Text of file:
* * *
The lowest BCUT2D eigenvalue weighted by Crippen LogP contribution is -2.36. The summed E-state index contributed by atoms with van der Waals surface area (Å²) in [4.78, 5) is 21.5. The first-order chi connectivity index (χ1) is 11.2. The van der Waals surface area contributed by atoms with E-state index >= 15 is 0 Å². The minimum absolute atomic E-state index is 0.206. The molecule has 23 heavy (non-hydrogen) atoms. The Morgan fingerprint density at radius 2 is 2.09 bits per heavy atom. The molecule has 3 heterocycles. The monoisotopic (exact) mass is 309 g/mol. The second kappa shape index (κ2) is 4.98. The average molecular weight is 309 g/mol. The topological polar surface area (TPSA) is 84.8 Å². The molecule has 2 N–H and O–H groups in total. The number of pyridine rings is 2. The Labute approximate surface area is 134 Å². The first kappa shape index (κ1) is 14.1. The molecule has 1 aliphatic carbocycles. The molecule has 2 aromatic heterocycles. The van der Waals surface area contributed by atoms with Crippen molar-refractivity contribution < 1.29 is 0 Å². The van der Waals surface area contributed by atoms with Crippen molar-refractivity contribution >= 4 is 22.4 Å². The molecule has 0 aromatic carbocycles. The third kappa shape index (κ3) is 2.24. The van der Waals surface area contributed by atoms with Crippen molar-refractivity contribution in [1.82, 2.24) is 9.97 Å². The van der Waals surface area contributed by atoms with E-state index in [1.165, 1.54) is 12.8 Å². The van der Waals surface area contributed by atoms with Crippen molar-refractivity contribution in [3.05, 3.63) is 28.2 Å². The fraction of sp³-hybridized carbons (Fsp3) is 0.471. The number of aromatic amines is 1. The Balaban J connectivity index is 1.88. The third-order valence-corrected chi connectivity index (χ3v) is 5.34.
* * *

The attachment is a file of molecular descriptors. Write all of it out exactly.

The lowest BCUT2D eigenvalue weighted by Crippen LogP contribution is -2.36. The summed E-state index contributed by atoms with van der Waals surface area (Å²) in [4.78, 5) is 21.5. The first-order chi connectivity index (χ1) is 11.2. The van der Waals surface area contributed by atoms with E-state index >= 15 is 0 Å². The minimum absolute atomic E-state index is 0.206. The molecule has 23 heavy (non-hydrogen) atoms. The Morgan fingerprint density at radius 2 is 2.09 bits per heavy atom. The molecule has 3 heterocycles. The monoisotopic (exact) mass is 309 g/mol. The second kappa shape index (κ2) is 4.98. The average molecular weight is 309 g/mol. The topological polar surface area (TPSA) is 84.8 Å². The molecule has 2 N–H and O–H groups in total. The number of pyridine rings is 2. The Labute approximate surface area is 134 Å². The first kappa shape index (κ1) is 14.1. The molecule has 1 aliphatic carbocycles. The molecule has 2 aromatic heterocycles. The van der Waals surface area contributed by atoms with Crippen molar-refractivity contribution < 1.29 is 0 Å². The van der Waals surface area contributed by atoms with Crippen molar-refractivity contribution >= 4 is 22.4 Å². The molecule has 0 aromatic carbocycles. The third kappa shape index (κ3) is 2.24. The van der Waals surface area contributed by atoms with Crippen molar-refractivity contribution in [1.82, 2.24) is 9.97 Å². The van der Waals surface area contributed by atoms with E-state index in [1.165, 1.54) is 12.8 Å². The van der Waals surface area contributed by atoms with Crippen molar-refractivity contribution in [3.05, 3.63) is 28.2 Å². The fraction of sp³-hybridized carbons (Fsp3) is 0.471. The number of aromatic amines is 1. The Balaban J connectivity index is 1.88. The third-order valence-corrected chi connectivity index (χ3v) is 5.34.